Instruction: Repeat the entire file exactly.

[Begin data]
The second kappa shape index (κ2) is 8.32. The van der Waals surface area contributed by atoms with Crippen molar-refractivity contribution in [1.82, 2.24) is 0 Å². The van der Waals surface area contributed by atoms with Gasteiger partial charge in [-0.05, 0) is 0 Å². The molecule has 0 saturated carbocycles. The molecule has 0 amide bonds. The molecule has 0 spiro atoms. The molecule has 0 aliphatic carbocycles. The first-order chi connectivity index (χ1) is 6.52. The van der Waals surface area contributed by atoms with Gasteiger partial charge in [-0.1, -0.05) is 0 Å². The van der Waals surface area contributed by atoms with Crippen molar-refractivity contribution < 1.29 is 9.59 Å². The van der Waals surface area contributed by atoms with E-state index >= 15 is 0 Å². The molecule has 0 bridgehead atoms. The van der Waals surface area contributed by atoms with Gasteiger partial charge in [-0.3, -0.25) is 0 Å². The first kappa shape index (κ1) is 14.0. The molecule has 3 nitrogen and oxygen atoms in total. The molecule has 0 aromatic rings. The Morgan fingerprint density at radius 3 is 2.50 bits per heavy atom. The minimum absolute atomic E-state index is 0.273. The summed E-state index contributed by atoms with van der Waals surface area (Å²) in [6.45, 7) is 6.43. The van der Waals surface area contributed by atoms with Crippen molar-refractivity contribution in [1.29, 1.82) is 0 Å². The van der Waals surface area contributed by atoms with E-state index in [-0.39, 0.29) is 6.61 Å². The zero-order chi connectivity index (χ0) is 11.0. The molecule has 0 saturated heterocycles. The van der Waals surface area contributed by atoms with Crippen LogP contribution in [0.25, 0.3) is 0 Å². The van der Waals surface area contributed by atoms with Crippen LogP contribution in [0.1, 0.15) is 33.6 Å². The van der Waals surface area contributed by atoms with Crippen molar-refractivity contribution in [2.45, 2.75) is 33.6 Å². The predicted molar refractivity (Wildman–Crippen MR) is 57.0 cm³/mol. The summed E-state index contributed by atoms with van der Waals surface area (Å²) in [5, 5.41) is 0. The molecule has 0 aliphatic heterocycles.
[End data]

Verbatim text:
The second kappa shape index (κ2) is 8.32. The van der Waals surface area contributed by atoms with Crippen molar-refractivity contribution in [1.82, 2.24) is 0 Å². The van der Waals surface area contributed by atoms with Gasteiger partial charge in [-0.05, 0) is 0 Å². The molecule has 0 saturated carbocycles. The molecule has 0 amide bonds. The molecule has 0 spiro atoms. The molecule has 0 aliphatic carbocycles. The first-order chi connectivity index (χ1) is 6.52. The van der Waals surface area contributed by atoms with Gasteiger partial charge in [-0.1, -0.05) is 0 Å². The van der Waals surface area contributed by atoms with Crippen molar-refractivity contribution < 1.29 is 9.59 Å². The van der Waals surface area contributed by atoms with E-state index >= 15 is 0 Å². The molecule has 0 bridgehead atoms. The van der Waals surface area contributed by atoms with Gasteiger partial charge in [-0.3, -0.25) is 0 Å². The first kappa shape index (κ1) is 14.0. The molecule has 3 nitrogen and oxygen atoms in total. The molecule has 0 aromatic rings. The Morgan fingerprint density at radius 3 is 2.50 bits per heavy atom. The minimum absolute atomic E-state index is 0.273. The summed E-state index contributed by atoms with van der Waals surface area (Å²) in [6.45, 7) is 6.43. The van der Waals surface area contributed by atoms with Crippen molar-refractivity contribution in [1.29, 1.82) is 0 Å². The van der Waals surface area contributed by atoms with E-state index in [-0.39, 0.29) is 6.61 Å². The zero-order chi connectivity index (χ0) is 11.0. The molecule has 0 saturated heterocycles. The van der Waals surface area contributed by atoms with Crippen LogP contribution in [0.25, 0.3) is 0 Å². The van der Waals surface area contributed by atoms with Crippen LogP contribution in [0.1, 0.15) is 33.6 Å². The van der Waals surface area contributed by atoms with Crippen molar-refractivity contribution in [2.45, 2.75) is 33.6 Å². The predicted molar refractivity (Wildman–Crippen MR) is 57.0 cm³/mol. The summed E-state index contributed by atoms with van der Waals surface area (Å²) in [5, 5.41) is 0. The molecule has 0 aliphatic heterocycles.